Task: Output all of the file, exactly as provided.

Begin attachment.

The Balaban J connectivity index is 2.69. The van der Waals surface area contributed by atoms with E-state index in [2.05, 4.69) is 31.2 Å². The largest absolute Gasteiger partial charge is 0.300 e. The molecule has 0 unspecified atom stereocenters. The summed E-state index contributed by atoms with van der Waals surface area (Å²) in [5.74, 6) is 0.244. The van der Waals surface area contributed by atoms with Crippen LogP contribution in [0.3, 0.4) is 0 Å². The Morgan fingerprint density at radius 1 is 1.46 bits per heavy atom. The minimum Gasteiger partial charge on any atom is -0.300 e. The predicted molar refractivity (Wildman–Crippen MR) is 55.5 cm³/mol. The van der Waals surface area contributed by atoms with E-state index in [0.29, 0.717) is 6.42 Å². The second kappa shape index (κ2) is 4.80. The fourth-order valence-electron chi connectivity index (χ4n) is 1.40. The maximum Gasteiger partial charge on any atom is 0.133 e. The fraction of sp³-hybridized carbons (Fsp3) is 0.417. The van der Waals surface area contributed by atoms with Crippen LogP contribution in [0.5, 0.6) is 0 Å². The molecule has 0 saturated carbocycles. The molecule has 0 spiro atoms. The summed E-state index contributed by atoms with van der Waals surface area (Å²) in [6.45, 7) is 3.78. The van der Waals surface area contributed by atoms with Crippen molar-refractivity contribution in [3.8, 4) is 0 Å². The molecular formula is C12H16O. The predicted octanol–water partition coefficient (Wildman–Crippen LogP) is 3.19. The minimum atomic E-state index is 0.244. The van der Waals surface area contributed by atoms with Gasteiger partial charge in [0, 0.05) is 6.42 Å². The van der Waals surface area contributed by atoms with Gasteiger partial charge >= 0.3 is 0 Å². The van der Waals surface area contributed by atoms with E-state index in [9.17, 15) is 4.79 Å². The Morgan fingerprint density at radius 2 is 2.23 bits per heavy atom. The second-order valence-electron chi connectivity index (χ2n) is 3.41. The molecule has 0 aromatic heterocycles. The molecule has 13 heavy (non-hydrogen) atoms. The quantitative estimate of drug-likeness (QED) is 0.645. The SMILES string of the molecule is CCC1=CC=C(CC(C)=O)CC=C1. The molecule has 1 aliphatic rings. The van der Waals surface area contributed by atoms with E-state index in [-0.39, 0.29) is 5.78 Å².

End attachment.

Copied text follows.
The Balaban J connectivity index is 2.69. The van der Waals surface area contributed by atoms with E-state index in [2.05, 4.69) is 31.2 Å². The largest absolute Gasteiger partial charge is 0.300 e. The molecule has 0 unspecified atom stereocenters. The summed E-state index contributed by atoms with van der Waals surface area (Å²) in [5.74, 6) is 0.244. The van der Waals surface area contributed by atoms with Crippen LogP contribution in [0.3, 0.4) is 0 Å². The Morgan fingerprint density at radius 1 is 1.46 bits per heavy atom. The minimum Gasteiger partial charge on any atom is -0.300 e. The predicted molar refractivity (Wildman–Crippen MR) is 55.5 cm³/mol. The van der Waals surface area contributed by atoms with E-state index in [0.29, 0.717) is 6.42 Å². The second kappa shape index (κ2) is 4.80. The fourth-order valence-electron chi connectivity index (χ4n) is 1.40. The maximum Gasteiger partial charge on any atom is 0.133 e. The fraction of sp³-hybridized carbons (Fsp3) is 0.417. The van der Waals surface area contributed by atoms with Crippen LogP contribution in [0.5, 0.6) is 0 Å². The molecule has 0 saturated carbocycles. The molecule has 0 spiro atoms. The summed E-state index contributed by atoms with van der Waals surface area (Å²) in [6.45, 7) is 3.78. The van der Waals surface area contributed by atoms with Crippen molar-refractivity contribution in [3.8, 4) is 0 Å². The molecular formula is C12H16O. The predicted octanol–water partition coefficient (Wildman–Crippen LogP) is 3.19. The minimum atomic E-state index is 0.244. The van der Waals surface area contributed by atoms with Gasteiger partial charge in [0, 0.05) is 6.42 Å². The van der Waals surface area contributed by atoms with Gasteiger partial charge >= 0.3 is 0 Å². The van der Waals surface area contributed by atoms with E-state index in [9.17, 15) is 4.79 Å². The Morgan fingerprint density at radius 2 is 2.23 bits per heavy atom. The second-order valence-electron chi connectivity index (χ2n) is 3.41. The molecule has 0 aromatic heterocycles. The molecule has 13 heavy (non-hydrogen) atoms. The quantitative estimate of drug-likeness (QED) is 0.645. The SMILES string of the molecule is CCC1=CC=C(CC(C)=O)CC=C1. The molecule has 1 aliphatic rings. The van der Waals surface area contributed by atoms with E-state index in [-0.39, 0.29) is 5.78 Å².